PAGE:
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Animal Adaptations (First Step Nonfiction)
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Description of Unit
Where Is the Great Barrier Reef? It also stores fat in its hump for extra energy not water! Camels also have long eyelashes that bat sand away. The fennec fox has very long ears that help it keep cool by spreading out body heat. They also have thick fur on the bottom of their feet so they can walk over the hot desert ground.
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They mostly sleep during the day, and they are herbivores. Jackrabbits have large ears, like the fennec fox. Ways animals adapt in forest and woodland habitats : Raccoons are nocturnal animals, and they have very good eyesight which helps them see at night. They are omnivorous and eat everything the forest has to offer — from nuts and berries on trees to fish in streams. They store up fat so they can sleep for a month or so at a time in the colder winter months, and they can even share a winter den with other animals like opossums and muskrats so everyone stays warm.
Wood frogs have camouflaged skin so they blend into the background very well. They have a layer of mucous on their skin so they can slip away from predators. They can also hibernate in the winter when their habitat gets too cold for comfort. Porcupines are basically rodents like rats but they have a really amazing way to defend themselves. Ways animals adapt in grassland habitats : Grasslands sometimes go a long time without water, but giraffes have adapted by not needing to drink water for weeks at a time. They can get by from the water in the leaves they eat, which they can reach because of their super-long necks.
Meerkats live in areas that are almost like deserts — hot, dry and not much vegetation. Meerkats live in big colonies where they share out jobs like minding babies, keeping watch for any danger and hunting for food. Lions talk to each other through their loud roar — it also sounds scary so any other predators know to steer clear.
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Lions mostly sleep in the day to stay cool, and they hunt at night. When they do catch prey, they use their long claws as weapons and then eat their fresh meal by licking off skin and meat with their rough tongue. Ways animals adapt in marine habitats : Stingrays have flat bodies and swim along the ocean floor. Ways animals adapt in polar habitats : Polar bears in the Arctic have white fur that helps them blend into the snowy background. They also have a thick layer of fat around their body to keep warm, and big paws with long hair that keeps them from slipping on ice.
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They only lay one egg that they can sit on while they wait for it to hatch, and mum and dad take turns sitting on the egg and going to get food to make sure their little one has all the warmth they need. The snowy owl , like the polar bear, is white all over which helps it blend in with the snow.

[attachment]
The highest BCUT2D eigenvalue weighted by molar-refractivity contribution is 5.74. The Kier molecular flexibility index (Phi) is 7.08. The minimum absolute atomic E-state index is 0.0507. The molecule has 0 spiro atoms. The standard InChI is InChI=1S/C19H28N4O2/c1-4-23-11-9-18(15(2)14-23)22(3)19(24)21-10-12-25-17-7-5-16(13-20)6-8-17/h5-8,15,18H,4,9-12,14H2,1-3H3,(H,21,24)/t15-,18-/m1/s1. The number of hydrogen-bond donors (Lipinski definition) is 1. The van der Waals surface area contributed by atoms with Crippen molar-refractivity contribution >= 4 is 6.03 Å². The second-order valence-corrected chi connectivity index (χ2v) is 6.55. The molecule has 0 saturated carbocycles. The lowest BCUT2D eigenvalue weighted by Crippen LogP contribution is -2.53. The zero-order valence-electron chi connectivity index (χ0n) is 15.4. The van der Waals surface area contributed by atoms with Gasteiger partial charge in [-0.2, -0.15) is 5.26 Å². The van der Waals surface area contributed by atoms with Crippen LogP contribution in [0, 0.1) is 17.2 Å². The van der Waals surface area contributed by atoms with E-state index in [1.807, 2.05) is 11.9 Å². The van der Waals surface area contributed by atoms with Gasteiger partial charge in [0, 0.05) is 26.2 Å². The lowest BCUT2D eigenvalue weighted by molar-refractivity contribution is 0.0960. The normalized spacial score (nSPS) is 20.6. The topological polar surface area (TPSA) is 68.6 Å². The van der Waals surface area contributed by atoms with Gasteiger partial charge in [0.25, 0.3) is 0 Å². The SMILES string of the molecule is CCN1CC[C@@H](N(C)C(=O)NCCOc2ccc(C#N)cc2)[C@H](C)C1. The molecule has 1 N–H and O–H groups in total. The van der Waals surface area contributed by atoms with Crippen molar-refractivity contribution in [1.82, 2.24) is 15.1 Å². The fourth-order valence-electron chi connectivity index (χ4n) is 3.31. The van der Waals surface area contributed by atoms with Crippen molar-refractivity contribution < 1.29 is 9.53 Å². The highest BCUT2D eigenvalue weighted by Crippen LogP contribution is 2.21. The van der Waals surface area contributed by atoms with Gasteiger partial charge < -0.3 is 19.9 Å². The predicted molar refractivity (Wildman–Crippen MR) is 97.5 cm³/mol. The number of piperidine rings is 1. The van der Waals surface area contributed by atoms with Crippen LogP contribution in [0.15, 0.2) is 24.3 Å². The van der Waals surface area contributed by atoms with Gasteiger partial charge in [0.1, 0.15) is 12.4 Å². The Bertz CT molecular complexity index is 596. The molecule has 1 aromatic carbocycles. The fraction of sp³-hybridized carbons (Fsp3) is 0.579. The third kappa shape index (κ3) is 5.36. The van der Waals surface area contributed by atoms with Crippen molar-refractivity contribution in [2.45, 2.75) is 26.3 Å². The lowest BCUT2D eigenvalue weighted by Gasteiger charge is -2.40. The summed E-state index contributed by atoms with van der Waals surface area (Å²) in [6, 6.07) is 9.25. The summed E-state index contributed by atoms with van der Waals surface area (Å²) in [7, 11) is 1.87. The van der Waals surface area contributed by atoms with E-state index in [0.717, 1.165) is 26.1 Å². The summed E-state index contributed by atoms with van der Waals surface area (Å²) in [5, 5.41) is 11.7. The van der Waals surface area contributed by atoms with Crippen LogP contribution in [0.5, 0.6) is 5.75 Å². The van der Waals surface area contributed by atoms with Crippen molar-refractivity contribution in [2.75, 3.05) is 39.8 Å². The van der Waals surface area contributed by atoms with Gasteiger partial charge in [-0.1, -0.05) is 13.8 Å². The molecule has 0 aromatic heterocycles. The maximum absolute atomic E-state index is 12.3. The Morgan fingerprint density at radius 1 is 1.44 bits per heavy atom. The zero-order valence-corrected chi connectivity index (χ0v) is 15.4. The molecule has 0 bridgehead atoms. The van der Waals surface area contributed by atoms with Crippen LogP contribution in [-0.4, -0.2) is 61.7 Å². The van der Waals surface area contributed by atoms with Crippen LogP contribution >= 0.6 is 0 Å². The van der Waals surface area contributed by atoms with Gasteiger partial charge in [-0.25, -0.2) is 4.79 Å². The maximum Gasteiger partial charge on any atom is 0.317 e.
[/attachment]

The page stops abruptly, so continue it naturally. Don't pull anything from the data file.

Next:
The snowy owl has feathers everywhere — even on its toes! Ways animals adapt in rainforest habitats : Toucans have very long beaks that are actually about one-third of their entire body length. But, these beaks are also lightweight, and mean that toucans can pick up large pieces of fruit, which they toss in the air and catch in the back of their beaks to eat.
Toucans keep balanced on trees in the rainforest by using their claws — two on the front and two on the back — to get a good grip that keeps them from falling down. Howler monkeys are one of the loudest animals on earth, which is how they get their name! They live up in the rainforest canopy, where it can be difficult to see very far around because there are lots of leaves and branches in the way. So, they use their loud voice to call out to other howler monkeys, and to make sure other animals know where their territory is.
Howler monkeys also wrap their tails around tree branches to keep from falling down. Tapirs are larger rainforest animals that live on the forest floor. They have sloped shoulders that allow them to move around under bushes and shrubs, and small eyes deep in sockets that protect them from insects and bits of trees getting in.
Tapirs have a long, flexible nose that can root into trees and bushes to grab food. They can go into shallow water, and use their noses as a snorkel to breathe!
Herbivore — an animal that only eats plants, and things that grow on plants like fruit and berries Hibernation — long sleeps that animals take in the winter to conserve heat and survive the chilliest months of the year Migration — travelling a long way to reach a new habitat that suits an animal better than its old one did; birds migrate south every winter to be in a warmer habitat, then they go back north in the spring Omnivore — an animal that eats both plants and meat Predator — something that hunts something else its prey Prey — something that is attacked by something else its predator Species — a particular kind of animal; a barn owl and a snowy owl are both species of owl Symbiosis — the ways that two species interact to help each other survive in their habitat.
Find a characteristic of a certain kind of animal , and work out what part of their habitat that characteristics help them to adapt to. This game shows how animals in a forest depend on each other, and has a quiz about animal adaptation Build a habitat , but make sure all the plants, animals and climate match up Complete an animal adaptations worksheet Spot the correct animals in the correct habitats , and then answer questions about their adaptation…all before time runs out!
Take a KS2 animal adaptation quiz Adaptation dominoes and activities are included in a Marwell Wildlife learning pack Can you work out the evolutionary relationships linking different species together in Evolution Lab? Rainforest habitats.
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